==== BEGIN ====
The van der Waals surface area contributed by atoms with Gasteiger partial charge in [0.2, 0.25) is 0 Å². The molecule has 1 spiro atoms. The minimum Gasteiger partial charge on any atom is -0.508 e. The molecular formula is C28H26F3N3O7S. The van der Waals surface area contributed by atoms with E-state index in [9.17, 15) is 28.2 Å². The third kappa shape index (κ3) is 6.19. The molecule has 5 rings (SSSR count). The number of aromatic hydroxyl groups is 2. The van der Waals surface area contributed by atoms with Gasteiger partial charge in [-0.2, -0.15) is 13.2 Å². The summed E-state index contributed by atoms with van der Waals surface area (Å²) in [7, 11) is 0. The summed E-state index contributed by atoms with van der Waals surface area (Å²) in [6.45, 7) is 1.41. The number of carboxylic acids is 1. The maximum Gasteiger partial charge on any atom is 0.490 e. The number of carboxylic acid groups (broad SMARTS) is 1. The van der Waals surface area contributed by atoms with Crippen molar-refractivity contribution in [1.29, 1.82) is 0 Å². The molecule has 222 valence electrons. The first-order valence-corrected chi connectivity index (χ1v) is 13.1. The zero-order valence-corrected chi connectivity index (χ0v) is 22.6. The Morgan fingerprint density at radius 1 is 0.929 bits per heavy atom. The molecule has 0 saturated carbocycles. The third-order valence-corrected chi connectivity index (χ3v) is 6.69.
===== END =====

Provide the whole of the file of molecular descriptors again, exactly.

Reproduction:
The van der Waals surface area contributed by atoms with Gasteiger partial charge in [0.2, 0.25) is 0 Å². The molecule has 1 spiro atoms. The minimum Gasteiger partial charge on any atom is -0.508 e. The molecular formula is C28H26F3N3O7S. The van der Waals surface area contributed by atoms with E-state index in [9.17, 15) is 28.2 Å². The third kappa shape index (κ3) is 6.19. The molecule has 5 rings (SSSR count). The number of aromatic hydroxyl groups is 2. The van der Waals surface area contributed by atoms with Gasteiger partial charge in [-0.2, -0.15) is 13.2 Å². The summed E-state index contributed by atoms with van der Waals surface area (Å²) in [7, 11) is 0. The summed E-state index contributed by atoms with van der Waals surface area (Å²) in [6.45, 7) is 1.41. The number of carboxylic acids is 1. The maximum Gasteiger partial charge on any atom is 0.490 e. The number of carboxylic acid groups (broad SMARTS) is 1. The van der Waals surface area contributed by atoms with Crippen molar-refractivity contribution in [1.29, 1.82) is 0 Å². The molecule has 222 valence electrons. The first-order valence-corrected chi connectivity index (χ1v) is 13.1. The zero-order valence-corrected chi connectivity index (χ0v) is 22.6. The Morgan fingerprint density at radius 1 is 0.929 bits per heavy atom. The molecule has 0 saturated carbocycles. The third-order valence-corrected chi connectivity index (χ3v) is 6.69.